However, he went on, the regulator would refuse to award any stamp of approval to crypto firms which refuse to explain basic issues, such as who is responsible for key functions or how they are organised.

This comment appeared to reference the regulator’s interactions with Binance, the world’s largest cryptocurrency exchange.

In August, the FCA published a supervisory notice regarding Binance Markets Limited, the exchange’s UK subsidiary, which the FCA banned in June from conducting any regulated activity in the UK.

In its notice, the FCA said that Binance had refused to answer questions about its global business model, refused to provide information about the products offered by its main website,, and failed to answer questions about its own stock tokens, called BNB.

“Action against businesses which choose not to bring themselves within the reach of an effective national regulator needs to be international”

Randell called for international cooperation from regulators to address the challenge presented by firms, such as Binance, who appear to want to place themselves outside the remit of national rules.

“Action against businesses which choose not to bring themselves within the reach of an effective national regulator needs to be international, with regulators across the world working together to limit the harm,” said the FCA chair.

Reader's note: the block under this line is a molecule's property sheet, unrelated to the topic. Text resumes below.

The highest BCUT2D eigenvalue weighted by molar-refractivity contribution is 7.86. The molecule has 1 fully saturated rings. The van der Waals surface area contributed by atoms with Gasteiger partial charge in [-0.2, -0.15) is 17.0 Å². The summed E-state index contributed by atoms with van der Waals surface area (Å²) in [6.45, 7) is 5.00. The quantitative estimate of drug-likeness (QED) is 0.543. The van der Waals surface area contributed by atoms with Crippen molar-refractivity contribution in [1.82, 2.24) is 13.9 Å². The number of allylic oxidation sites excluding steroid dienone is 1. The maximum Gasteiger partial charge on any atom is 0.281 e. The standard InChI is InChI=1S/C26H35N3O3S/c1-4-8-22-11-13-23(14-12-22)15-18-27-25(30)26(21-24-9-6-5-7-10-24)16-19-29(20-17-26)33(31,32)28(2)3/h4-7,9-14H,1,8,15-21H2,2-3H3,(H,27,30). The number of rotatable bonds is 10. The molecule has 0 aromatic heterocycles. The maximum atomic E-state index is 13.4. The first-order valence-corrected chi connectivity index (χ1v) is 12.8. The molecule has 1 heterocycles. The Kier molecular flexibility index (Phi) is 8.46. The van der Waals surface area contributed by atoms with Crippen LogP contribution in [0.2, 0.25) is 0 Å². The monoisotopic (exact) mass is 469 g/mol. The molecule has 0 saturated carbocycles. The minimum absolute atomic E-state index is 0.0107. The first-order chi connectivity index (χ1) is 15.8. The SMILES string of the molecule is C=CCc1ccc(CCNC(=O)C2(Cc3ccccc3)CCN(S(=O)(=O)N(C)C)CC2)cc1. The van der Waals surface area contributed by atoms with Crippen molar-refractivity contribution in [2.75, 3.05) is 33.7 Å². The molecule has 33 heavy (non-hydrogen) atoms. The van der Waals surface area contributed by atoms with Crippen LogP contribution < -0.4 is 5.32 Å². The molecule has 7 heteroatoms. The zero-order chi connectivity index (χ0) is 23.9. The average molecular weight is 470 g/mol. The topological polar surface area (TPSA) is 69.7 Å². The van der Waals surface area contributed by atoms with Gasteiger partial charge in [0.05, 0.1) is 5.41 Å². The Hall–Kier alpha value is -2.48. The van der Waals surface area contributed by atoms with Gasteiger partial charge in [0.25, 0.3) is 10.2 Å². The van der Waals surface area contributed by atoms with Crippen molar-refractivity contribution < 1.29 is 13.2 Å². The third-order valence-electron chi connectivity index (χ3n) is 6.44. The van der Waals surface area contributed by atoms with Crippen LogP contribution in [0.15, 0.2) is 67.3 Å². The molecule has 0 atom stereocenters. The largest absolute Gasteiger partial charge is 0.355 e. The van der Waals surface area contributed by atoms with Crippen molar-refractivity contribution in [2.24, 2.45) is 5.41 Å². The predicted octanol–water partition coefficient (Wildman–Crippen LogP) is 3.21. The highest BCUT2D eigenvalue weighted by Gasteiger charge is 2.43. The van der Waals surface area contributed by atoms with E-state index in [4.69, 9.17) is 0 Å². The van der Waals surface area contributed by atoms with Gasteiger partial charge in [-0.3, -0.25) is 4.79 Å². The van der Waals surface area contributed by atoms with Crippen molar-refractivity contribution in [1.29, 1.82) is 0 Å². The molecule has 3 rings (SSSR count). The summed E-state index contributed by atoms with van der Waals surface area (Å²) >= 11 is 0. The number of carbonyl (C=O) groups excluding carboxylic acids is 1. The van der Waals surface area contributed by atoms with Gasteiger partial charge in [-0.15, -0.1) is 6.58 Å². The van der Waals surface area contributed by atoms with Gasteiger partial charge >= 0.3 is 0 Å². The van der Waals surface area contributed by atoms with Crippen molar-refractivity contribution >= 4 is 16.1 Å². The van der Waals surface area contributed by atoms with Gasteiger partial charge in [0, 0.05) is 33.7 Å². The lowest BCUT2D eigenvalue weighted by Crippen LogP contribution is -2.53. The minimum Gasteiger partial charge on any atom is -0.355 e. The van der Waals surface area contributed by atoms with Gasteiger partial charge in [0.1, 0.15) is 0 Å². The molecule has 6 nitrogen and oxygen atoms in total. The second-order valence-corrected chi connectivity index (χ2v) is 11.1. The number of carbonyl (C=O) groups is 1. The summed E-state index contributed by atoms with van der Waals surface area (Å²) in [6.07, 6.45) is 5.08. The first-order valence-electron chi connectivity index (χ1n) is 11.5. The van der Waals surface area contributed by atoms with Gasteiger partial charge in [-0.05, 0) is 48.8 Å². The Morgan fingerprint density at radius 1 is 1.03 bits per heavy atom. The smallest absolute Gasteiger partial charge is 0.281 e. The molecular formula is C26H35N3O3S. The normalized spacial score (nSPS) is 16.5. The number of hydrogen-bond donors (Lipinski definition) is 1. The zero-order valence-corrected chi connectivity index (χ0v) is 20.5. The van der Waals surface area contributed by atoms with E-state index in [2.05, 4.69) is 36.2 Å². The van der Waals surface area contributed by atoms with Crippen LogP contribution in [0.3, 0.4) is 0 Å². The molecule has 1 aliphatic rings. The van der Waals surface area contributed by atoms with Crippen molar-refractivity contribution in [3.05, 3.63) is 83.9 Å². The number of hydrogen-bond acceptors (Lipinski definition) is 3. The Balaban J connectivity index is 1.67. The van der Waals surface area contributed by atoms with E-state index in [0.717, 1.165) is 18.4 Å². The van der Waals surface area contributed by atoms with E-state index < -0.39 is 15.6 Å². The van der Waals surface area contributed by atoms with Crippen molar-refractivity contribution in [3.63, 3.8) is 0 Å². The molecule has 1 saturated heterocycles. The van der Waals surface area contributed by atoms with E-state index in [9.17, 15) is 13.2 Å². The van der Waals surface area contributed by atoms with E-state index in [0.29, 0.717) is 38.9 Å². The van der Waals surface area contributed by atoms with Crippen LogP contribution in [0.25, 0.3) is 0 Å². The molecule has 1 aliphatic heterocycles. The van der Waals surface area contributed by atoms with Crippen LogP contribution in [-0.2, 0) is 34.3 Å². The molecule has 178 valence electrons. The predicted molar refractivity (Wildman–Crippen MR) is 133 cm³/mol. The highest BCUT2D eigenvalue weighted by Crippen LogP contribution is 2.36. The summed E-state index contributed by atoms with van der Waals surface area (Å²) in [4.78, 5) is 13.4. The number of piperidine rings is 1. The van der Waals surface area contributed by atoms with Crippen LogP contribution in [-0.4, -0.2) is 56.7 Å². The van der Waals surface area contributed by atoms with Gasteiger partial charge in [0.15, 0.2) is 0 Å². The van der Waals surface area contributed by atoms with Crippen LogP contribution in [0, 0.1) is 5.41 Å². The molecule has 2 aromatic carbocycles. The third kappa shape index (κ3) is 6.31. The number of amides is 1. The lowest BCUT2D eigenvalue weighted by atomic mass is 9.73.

“IOSCO (the International Organisation of Securities Commissions) has recently published reports on how to educate consumers about the risks of crypto and considerations for regulating crypto exchanges, and I hope this is the start of a consistent collaborative effort,” Randell said.

The FCA chair said that two areas of cryptocurrency offered particular promise for consumers, however—stablecoins and securities tokens.

Stablecoins are ‘pegged’ to units of traditional fiat currency and used to make payments outside traditional payments infrastructures, while securities tokens are digital tokens that represent existing securities, such as shares or bonds.

However, stablecoin issuers would need to conform to the rules of the existing financial system, Randell said, in order to avoid the risk of another Wirecard—the German payments firm whose collapse last year raised broader concerns about the safety of financial technology companies.

“The Bank of England is considering the risks that stablecoins could pose to the financial system and monetary policy, but we saw with the UK operations of Wirecard that a player in payments does not have to be systemically important to cause significant consumer distress,” Randell said.

“So, any stablecoin business we may come to regulate, even if it is not systemic, will need to assure that end users would be able to easily exchange them, access them and use them to make payments safely and securely, with the same level of protection we expect from other types of payment instruments. And for this to be assured even during times of financial distress.”